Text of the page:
When your child is being bullied it really affects the entire family not just the kid. Trying to manage daily life can be overwhelming, when you add the stress of monitoring bullying and you can be thrown into a tailspin.
Most of us are doing our best as a parents just to get through the day, and when someone targets your child, it is heartbreaking and probably one of the most stressful parenting situations you can experience.
Parents feel powerless when a child is bullied
You love your child and you want to help them solve this problem with the bully. Since you haven’t been through this before, often you aren’t sure how to navigate the situation or where the goal posts are.
One of the most frustrating things about your child being bullied is it can feel out of your control, leaving you feeling powerless as a parent.
It’s true that you can’t control what the bully does to your child day to day. However, you are not powerless, and can change how your family reacts to the situation.
You can take action by empowering your child to speak up and verbally defend themselves. The web site www.ishouldhavesaid.net has great comebacks that kids can use when a bully tries to target and embarrass them in front of other others.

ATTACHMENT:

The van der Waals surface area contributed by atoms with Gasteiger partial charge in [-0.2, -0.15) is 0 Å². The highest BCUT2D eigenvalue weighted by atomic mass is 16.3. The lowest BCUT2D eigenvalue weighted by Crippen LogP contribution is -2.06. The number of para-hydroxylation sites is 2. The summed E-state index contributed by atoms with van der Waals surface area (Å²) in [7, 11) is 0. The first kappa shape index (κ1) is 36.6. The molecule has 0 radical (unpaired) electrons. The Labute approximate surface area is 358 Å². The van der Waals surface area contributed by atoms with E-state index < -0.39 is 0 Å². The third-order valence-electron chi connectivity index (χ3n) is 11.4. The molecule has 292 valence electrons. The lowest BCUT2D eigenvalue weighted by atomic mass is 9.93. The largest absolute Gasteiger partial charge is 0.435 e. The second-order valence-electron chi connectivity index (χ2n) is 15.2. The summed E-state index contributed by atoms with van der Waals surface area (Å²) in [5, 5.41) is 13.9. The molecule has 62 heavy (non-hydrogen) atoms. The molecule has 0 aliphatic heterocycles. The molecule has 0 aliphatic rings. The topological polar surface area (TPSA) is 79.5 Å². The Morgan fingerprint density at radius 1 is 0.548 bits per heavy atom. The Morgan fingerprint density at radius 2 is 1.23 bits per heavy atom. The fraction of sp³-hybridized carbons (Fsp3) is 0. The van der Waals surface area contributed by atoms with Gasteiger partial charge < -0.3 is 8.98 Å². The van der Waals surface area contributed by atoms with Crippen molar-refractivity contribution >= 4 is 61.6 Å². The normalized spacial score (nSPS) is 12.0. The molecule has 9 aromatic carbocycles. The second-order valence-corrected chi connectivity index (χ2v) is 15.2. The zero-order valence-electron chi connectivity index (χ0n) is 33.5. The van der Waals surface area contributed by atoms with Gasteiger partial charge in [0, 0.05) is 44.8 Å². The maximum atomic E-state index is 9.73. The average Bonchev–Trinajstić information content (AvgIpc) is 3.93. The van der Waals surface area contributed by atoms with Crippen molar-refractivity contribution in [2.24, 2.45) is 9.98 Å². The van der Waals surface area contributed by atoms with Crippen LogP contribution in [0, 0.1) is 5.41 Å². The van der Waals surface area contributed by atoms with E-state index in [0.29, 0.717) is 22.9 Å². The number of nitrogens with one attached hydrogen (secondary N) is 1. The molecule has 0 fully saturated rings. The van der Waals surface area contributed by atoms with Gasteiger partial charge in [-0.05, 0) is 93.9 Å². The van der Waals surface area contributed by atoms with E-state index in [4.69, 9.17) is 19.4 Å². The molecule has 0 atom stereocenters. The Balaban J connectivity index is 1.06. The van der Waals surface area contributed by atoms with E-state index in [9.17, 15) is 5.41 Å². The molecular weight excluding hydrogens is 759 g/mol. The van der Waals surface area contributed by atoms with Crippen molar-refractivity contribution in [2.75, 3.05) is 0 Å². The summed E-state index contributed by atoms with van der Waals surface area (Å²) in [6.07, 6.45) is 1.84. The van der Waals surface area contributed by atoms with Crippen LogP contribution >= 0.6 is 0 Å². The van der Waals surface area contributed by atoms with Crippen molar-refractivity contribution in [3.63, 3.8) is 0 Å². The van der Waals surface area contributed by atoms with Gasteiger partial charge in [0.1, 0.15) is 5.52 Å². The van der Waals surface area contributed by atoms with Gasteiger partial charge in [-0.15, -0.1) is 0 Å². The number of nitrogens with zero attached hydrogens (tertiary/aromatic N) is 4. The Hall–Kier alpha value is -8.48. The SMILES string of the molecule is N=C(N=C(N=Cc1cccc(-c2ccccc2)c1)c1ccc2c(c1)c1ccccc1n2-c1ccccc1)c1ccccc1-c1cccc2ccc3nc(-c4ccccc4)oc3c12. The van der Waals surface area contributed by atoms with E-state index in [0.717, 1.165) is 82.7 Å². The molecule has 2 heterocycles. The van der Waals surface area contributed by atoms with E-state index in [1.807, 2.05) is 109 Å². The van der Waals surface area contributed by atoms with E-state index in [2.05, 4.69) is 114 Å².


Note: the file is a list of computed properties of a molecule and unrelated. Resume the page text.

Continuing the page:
You can also contact the school and let them know what has been going on, and take firm actions to shut down the bullies.
Feeling like you have let your child down
When your child is being bullied, you may mentally beat yourself up, feeling like you have failed to protect or bully proof your child. You may wonder how you missed both the signs of bullying and the changes in your child’s behaviour. And question why you didn’t catch on to what has been going on sooner.
Berating yourself isn’t going to help you or your child. Stop being so unkind to yourself immediately! Often children can’t process or imagine what has fully been going on (from the hidden behavior) so there is little chance you would have been able to figure it out without clues or kids disclosures. A lot of the time, relational bullying happens away from teachers and parents. (read more here).
Driving yourself crazy overthinking the situation
When your child is bullied and you send them to school, you may feel like a nervous wreck at home or work wondering if they are safe. The bullying situation may consume your thoughts. It’s common to also overthink the situation, causing yourself extreme anxiety.
One mom I know, became so obsessive she made the situation worse by driving her family crazy. Adrianna would want to know every detail of what happened at school daily, and would say hateful things about the mean kid. It got to the point her husband and children had to tell her to calm down and limit sharing all of the details with her. Over-reacting to every detail doesn’t help your child.
Capture what happened to your child, and report it to the school and then let it go.Stop going over everything in your mind a 100 times. Turn your focus to ways to empower your child and what they are doing well.
Thinking hateful thoughts towards your child’s bully